Fortunately, as the diet is gathering in popularity, so is the number of chefs working with it. This means books such as Paleo Cooking With Your Instant Pot are available to make Paleo cooking more convenient. Similarly, if you’re leading a hectic lifestyle, this book by Vinsent Brian will allow you to create speedy Paleo meals with little effort. So, while you may experience some physical changes initially, your life shouldn’t become inconvenient.
Certain types of seafood
It comes from the sea, so it’s permissible, right? Wrong. There are certain types of seafood you can’t eat on the Paleo diet, and they include:
- King mackerel
That list isn’t particularly limiting, which means it should be easy to stick to.
Other items to avoid on the Paleo diet
Don’t make the mistake of believing that your usual table salt is okay. If you’re going to take the diet seriously, switch your iodized salt to sea salt instead. Iodized salt is overly processed, and it does not contain the trace minerals that benefit your body on the Paleo diet.
It’s probably worth finally noting that all processed foods are off the menu. This includes forms of honey and maple syrup that aren’t natural.
What does a day on the Paleo diet look like?
After reading all of the above, you may be left feeling as though a day on the Paleo diet is bland. However, if you are willing to learn and take an inventive approach to cooking, you’ll find it’s more exciting than your ‘convenient’ current diet. Why? Because you have to find new ways to make food enticing, which almost always leads to discoveries.
Here’s what to expect in a day on the Paleo diet:
- Breakfast: Scrambled eggs with smoked salmon
- Snack: Banana and almond butter
- Lunch: Roast chicken inside lettuce wraps, smeared with mustard or a Paleo-friendly condiment of your choice
- Snack: A handful of nuts or olives
- Dinner: Greek-style meatballs with roasted Mediterranean vegetables and avocados drizzled with olive oil
It is probably worth noting again that the Paleo diet doesn’t require you to calorie count. Therefore, the above portions can be as big or as small as you like.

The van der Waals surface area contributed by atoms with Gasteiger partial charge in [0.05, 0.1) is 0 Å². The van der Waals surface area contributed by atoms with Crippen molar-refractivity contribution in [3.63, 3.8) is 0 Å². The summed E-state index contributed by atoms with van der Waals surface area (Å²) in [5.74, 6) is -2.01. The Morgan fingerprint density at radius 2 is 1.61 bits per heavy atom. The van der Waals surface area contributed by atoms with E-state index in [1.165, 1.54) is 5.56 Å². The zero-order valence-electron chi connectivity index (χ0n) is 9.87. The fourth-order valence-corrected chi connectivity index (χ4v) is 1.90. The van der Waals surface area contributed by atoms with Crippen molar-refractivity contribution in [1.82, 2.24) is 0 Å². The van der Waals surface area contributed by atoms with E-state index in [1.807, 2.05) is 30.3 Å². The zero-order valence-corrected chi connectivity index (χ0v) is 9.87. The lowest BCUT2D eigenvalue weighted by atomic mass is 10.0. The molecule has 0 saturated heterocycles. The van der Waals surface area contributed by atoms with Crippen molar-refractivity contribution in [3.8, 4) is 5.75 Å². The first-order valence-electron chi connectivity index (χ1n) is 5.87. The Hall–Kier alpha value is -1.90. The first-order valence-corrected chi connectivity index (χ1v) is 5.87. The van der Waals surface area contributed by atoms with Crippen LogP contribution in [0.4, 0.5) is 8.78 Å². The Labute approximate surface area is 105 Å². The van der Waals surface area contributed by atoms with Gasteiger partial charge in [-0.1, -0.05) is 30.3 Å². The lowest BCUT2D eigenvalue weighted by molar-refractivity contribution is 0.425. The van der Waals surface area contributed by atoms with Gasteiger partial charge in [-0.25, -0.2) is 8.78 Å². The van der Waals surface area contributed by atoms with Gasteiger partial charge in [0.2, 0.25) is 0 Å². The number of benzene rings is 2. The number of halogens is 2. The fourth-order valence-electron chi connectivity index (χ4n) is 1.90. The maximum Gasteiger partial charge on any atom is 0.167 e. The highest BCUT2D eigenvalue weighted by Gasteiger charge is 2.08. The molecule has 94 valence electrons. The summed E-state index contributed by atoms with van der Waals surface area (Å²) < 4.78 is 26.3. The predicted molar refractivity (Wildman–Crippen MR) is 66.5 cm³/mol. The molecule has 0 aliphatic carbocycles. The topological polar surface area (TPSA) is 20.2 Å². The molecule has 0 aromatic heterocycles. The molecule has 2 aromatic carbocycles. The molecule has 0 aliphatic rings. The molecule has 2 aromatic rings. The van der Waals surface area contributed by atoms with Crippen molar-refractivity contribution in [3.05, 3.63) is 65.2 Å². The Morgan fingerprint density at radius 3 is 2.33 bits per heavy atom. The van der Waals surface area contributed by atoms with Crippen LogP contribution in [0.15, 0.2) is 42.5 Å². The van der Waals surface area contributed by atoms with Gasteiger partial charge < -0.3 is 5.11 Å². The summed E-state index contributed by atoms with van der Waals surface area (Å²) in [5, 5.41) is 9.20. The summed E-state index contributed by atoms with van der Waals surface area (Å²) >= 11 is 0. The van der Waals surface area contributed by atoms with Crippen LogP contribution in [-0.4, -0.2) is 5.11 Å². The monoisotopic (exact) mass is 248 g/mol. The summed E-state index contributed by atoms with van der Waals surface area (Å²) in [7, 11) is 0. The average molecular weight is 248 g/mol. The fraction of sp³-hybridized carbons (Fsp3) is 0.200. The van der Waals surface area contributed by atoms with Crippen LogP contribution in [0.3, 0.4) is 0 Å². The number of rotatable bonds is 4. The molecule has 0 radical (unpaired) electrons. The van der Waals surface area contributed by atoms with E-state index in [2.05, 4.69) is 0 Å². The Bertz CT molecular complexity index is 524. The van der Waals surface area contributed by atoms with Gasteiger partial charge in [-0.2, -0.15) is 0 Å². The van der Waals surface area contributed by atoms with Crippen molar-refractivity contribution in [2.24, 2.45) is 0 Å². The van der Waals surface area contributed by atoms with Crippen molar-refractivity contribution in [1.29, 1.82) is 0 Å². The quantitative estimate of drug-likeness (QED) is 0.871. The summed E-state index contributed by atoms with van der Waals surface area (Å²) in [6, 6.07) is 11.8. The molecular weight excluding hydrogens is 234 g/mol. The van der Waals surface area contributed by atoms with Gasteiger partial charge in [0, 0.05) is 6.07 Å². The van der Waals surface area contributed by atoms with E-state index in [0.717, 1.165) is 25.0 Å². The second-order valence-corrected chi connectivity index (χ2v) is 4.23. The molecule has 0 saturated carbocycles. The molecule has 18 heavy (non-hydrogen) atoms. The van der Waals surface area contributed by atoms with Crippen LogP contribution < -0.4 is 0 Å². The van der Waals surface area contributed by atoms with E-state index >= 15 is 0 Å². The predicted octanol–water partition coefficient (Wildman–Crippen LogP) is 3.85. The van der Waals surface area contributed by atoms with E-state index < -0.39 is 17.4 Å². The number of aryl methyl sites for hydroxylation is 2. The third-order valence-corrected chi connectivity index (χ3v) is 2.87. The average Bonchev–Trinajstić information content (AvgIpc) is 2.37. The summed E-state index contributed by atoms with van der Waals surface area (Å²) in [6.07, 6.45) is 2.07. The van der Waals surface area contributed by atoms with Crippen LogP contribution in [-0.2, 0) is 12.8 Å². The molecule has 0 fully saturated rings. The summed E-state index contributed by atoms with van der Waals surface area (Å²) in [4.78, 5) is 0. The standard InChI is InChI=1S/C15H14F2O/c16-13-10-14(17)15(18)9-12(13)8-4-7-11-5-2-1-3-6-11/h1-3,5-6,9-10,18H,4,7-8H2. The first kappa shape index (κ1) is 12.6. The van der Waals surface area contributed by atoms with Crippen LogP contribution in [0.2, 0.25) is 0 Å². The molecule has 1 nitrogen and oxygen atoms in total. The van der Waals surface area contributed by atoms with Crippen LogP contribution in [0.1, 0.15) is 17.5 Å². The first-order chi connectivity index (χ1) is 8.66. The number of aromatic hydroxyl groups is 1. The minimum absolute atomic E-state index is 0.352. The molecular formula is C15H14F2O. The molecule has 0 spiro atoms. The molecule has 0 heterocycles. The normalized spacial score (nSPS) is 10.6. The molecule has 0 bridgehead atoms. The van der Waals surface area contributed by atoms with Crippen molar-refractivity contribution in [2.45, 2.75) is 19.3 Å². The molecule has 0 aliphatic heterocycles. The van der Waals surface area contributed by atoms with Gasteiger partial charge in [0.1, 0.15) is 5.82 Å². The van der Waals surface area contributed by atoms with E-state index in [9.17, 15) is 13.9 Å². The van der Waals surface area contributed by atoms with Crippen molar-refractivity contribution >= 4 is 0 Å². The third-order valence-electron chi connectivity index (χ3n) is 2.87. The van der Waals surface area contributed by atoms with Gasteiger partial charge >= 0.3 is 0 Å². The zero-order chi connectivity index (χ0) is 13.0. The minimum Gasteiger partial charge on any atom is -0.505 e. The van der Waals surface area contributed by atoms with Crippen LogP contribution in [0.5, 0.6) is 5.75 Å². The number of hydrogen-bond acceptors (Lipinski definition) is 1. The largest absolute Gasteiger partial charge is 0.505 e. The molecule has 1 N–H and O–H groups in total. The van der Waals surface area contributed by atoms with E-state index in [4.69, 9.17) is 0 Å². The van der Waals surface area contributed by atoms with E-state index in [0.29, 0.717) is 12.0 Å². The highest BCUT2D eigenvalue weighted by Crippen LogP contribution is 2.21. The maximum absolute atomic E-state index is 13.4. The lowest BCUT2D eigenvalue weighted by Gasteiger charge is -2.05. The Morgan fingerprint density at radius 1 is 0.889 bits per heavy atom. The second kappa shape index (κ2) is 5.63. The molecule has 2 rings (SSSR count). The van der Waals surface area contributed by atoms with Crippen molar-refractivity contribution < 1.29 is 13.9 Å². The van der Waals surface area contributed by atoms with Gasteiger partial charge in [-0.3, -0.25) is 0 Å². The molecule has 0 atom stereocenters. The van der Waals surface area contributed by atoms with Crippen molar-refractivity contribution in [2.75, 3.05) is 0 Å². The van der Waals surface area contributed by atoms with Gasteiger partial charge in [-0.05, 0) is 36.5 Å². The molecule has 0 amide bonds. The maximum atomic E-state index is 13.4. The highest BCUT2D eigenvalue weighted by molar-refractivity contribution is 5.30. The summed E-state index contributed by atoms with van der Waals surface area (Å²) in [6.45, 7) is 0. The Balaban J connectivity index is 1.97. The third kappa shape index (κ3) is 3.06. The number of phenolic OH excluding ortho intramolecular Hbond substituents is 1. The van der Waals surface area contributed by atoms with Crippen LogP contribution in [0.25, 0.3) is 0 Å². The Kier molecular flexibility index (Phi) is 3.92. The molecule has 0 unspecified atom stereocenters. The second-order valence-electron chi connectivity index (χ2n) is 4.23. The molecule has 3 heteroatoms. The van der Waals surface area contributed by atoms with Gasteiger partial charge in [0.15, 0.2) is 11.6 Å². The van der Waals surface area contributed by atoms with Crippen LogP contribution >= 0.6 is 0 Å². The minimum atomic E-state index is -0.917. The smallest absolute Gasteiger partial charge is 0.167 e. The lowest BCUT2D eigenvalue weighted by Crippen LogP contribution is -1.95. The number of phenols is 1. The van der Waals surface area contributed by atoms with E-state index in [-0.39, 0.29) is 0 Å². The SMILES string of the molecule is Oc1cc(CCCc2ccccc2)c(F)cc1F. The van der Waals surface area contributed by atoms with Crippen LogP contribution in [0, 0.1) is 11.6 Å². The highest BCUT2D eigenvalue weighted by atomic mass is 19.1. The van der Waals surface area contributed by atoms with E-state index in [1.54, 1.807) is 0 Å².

If you want to add more variety to your snacks from the start, there are options available online. This chocolate chip cookie follows the Paleo ethos to the letter and gains its sweetness from permitted honeys. Similarly, if you want to experience the anti-inflammatory benefits of eating grains and nuts, without aiming for the wrong ones, Kitchfix have a solution.
Can you drink coffee on the Paleo diet?
Coffee is banned on the Paleo diet, which is often a bitter pill to swallow for those who rely on their daily dose of caffeine. However, if you drink instant coffee, it’s probably worth recognizing that you’ll get more energy from an apple than your rushed cup of joe in the morning.
With that said, if kicking coffee is a struggle, you can substitute it for green tea for a short while. Although it isn’t exclusively banned on the Paleo diet, it shouldn’t act as a staple fluid in the same way that water does. Green tea features as much energy as coffee and has far more antioxidants. Therefore, it’s an acceptable alternative until you recognize that the diet’s constituents provide you with all the energy you need.
But, why is coffee banned from the Paleo diet?
There’s evidence to suggest that coffee increases insulin resistance. We need insulin to mobilize energy into our cells so that our bodies can function. If you’re a regular coffee drinker, have you ever noticed how you’ve gradually needed more to get yourself started in the morning? Or, a bigger hit for that afternoon boost? Essentially, drinking it means you’re blocking your cells from receiving healthier forms of energy, which last longer. This can also lead to habits such as snacking, so kicking coffee out is no bad thing.
Is it hard to follow the Paleo diet?
Initially, the excitement of starting the Paleo diet will make the process easy. You’re discovering new foods, meeting a new challenge, and joining in on what feels like a health kick trend.
But, many people find that after a week they begin giving into their cravings for processed food and their old lifestyle. This usually starts with “Oh, I’ll just have one,” which escalates into having many.
To make following the Paleo diet easier, start out by recognizing that you will reach the point where cravings kick in and commit to not giving into them. You should also take the following tips on board:
- You can eat as much as you want; Providing you stick to the permitted foods list, you can eat as much as you want. If you have a craving, substitute for a Paleo friendly food and don’t let hunger set in. When you become more advanced with your Paleo adventure, you can try dehydrators to make fruit and vegetable snacks to take to work, allowing you to save money and prevent hunger.